hibernating critters

A Winter Blog About Hibernating, Awakening and Transitioning

Posted on February 5, 2020 in About Grief

A guest blog by Rev. Mary Jo Honiotes, Life Celebrant

 

Hibernate

“There’s a warm winter sun, in the window of your car, now do you know where you are?”  Colorado by Singer/Poet Chuck Pyle.   https://youtu.be/-GaMBE7XEEo

And, this is how it is with grief, sometimes we feel warmth and clarity and strength for the day.  However, when the sun goes away here in sunny Colorado, the cold returns, the wind blows and the night is dark. These changing conditions happen in our hearts, too, while we are on our grief journey.   Winter teaches us that turning inward, hibernating, reflecting, seeking warmth and slowing down is a natural rhythm in life.

How do you nurture yourself during this time?  How do you love and support yourself as winter invites you to go within, reflect, seek warmth and slow down a bit?

Geese

Awakening

As we know, Groundhog Day (Feb 2), marked the middle of winter.  It honors the many ancient traditions that mark this time of year.  This time of year, the earth begins to awaken.  Seeds begin to wake up and birds begin to mate.  For all of us, a hope of warmer weather is born.  On our grief journey, we have moments of awakening, too.  Perhaps it’s an awakening to purpose or perspective or to our own sense of calm that at least today, things are going to be okay.  We begin to move to the next stage of our life, without our loved one.  Perhaps these experiences allow us to realize that we are moving forward in our journey. 

If you are heading out to the shooting range, there is a lot of gear that you may be thinking of investing in, you can look for the help of the professionals from headphonage to get all this gear.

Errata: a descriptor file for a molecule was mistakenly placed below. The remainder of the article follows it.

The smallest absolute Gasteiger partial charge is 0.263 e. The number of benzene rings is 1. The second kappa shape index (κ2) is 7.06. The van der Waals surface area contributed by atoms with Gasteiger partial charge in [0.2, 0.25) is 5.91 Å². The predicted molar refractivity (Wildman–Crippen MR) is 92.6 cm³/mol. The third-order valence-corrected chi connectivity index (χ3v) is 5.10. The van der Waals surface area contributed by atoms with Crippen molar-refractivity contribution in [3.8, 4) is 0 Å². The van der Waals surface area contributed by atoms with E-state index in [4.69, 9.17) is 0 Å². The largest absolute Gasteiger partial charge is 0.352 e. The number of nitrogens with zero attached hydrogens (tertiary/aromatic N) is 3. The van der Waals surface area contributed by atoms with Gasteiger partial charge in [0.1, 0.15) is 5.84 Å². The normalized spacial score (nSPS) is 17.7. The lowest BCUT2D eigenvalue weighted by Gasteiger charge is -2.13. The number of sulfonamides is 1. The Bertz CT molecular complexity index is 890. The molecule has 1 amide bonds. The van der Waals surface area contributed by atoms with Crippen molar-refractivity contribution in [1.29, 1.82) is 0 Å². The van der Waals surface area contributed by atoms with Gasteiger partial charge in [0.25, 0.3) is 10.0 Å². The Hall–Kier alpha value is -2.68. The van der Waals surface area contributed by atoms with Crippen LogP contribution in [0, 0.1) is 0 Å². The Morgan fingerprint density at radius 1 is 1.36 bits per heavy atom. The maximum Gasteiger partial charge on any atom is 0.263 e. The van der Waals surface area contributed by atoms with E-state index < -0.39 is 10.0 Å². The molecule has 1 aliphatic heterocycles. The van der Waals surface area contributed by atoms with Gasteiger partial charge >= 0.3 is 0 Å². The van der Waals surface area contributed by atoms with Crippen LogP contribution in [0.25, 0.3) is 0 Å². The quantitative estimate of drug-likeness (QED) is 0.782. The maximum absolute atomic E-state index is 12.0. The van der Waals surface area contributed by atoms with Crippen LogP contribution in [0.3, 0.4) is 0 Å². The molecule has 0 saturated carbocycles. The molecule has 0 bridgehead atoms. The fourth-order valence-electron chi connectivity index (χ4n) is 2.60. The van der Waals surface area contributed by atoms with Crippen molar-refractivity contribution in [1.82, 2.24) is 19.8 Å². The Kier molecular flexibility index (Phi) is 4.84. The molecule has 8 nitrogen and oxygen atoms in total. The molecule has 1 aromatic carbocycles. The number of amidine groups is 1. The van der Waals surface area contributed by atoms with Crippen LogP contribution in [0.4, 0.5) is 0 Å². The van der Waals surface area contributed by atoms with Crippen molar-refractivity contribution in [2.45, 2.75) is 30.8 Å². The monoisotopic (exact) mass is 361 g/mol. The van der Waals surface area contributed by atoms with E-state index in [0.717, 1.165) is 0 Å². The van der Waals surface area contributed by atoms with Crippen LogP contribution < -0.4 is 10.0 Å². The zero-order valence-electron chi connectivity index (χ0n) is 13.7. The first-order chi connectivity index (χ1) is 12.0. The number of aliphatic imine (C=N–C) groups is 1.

What are you awakening to on your grief journey?  What is bringing you hope for a day that is calm and on purpose?

Crocus in Snow

Transition

Final days of winter bring snow and rain.  It is as if, in the heavens, the angels are changing shifts.  We feel this movement in the last days of winter. We notice the brave green of bulbs pushing through the snow.  And we are not surprised when a big snow storm comes as if winter is saying goodbye and offering a gift to the earth as it exits.  The wind is especially important to the exit of winter, too. Our grief journey can be like this every day. We feel big changes and realize life is always moving forward.  Sometimes it’s moving too fast…sometimes the movement helps us see more, reach out more, and accept more.  The wind can remind us that the heavens carry our memories and stories of our loved one and that they remain alive this way.

How do you feel when life is moving really fast?  Are you caring for yourself during this time?  How does change support you on your grief journey?

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